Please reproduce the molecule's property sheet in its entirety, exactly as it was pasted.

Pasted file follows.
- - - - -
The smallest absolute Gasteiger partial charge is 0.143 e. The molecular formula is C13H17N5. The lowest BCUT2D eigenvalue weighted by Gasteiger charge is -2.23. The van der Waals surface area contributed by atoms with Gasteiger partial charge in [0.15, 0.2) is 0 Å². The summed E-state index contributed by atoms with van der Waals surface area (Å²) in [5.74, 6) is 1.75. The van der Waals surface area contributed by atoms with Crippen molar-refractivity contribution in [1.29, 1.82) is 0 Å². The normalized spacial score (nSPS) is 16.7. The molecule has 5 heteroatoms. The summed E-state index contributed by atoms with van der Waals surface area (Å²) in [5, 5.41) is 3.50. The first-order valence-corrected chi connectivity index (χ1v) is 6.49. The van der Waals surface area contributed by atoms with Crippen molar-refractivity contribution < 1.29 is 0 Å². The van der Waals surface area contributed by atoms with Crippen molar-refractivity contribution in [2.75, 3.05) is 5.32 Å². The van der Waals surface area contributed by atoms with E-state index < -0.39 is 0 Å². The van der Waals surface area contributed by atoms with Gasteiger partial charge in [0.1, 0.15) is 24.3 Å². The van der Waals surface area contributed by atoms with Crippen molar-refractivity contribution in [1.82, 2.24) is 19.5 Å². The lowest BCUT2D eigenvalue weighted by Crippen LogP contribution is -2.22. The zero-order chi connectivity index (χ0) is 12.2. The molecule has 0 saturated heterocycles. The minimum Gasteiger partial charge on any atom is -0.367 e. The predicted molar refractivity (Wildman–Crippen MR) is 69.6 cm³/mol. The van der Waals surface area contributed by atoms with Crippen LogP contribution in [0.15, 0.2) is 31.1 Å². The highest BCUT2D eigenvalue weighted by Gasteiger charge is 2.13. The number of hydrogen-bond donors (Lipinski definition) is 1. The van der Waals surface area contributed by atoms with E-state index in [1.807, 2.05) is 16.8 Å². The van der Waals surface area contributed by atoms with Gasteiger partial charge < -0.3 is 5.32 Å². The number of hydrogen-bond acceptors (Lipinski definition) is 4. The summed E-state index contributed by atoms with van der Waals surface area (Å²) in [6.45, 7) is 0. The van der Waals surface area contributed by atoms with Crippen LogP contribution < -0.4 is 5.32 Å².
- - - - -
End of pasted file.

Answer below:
The smallest absolute Gasteiger partial charge is 0.143 e. The molecular formula is C13H17N5. The lowest BCUT2D eigenvalue weighted by Gasteiger charge is -2.23. The van der Waals surface area contributed by atoms with Gasteiger partial charge in [0.15, 0.2) is 0 Å². The summed E-state index contributed by atoms with van der Waals surface area (Å²) in [5.74, 6) is 1.75. The van der Waals surface area contributed by atoms with Crippen molar-refractivity contribution in [1.29, 1.82) is 0 Å². The normalized spacial score (nSPS) is 16.7. The molecule has 5 heteroatoms. The summed E-state index contributed by atoms with van der Waals surface area (Å²) in [5, 5.41) is 3.50. The first-order valence-corrected chi connectivity index (χ1v) is 6.49. The van der Waals surface area contributed by atoms with Crippen molar-refractivity contribution < 1.29 is 0 Å². The van der Waals surface area contributed by atoms with Crippen molar-refractivity contribution in [2.75, 3.05) is 5.32 Å². The van der Waals surface area contributed by atoms with E-state index < -0.39 is 0 Å². The van der Waals surface area contributed by atoms with Gasteiger partial charge in [0.1, 0.15) is 24.3 Å². The van der Waals surface area contributed by atoms with Crippen molar-refractivity contribution in [1.82, 2.24) is 19.5 Å². The lowest BCUT2D eigenvalue weighted by Crippen LogP contribution is -2.22. The zero-order chi connectivity index (χ0) is 12.2. The molecule has 0 saturated heterocycles. The minimum Gasteiger partial charge on any atom is -0.367 e. The predicted molar refractivity (Wildman–Crippen MR) is 69.6 cm³/mol. The van der Waals surface area contributed by atoms with Crippen LogP contribution in [0.15, 0.2) is 31.1 Å². The highest BCUT2D eigenvalue weighted by Gasteiger charge is 2.13. The number of hydrogen-bond donors (Lipinski definition) is 1. The van der Waals surface area contributed by atoms with E-state index in [1.807, 2.05) is 16.8 Å². The van der Waals surface area contributed by atoms with Gasteiger partial charge < -0.3 is 5.32 Å². The number of hydrogen-bond acceptors (Lipinski definition) is 4. The summed E-state index contributed by atoms with van der Waals surface area (Å²) in [6.45, 7) is 0. The van der Waals surface area contributed by atoms with Crippen LogP contribution < -0.4 is 5.32 Å².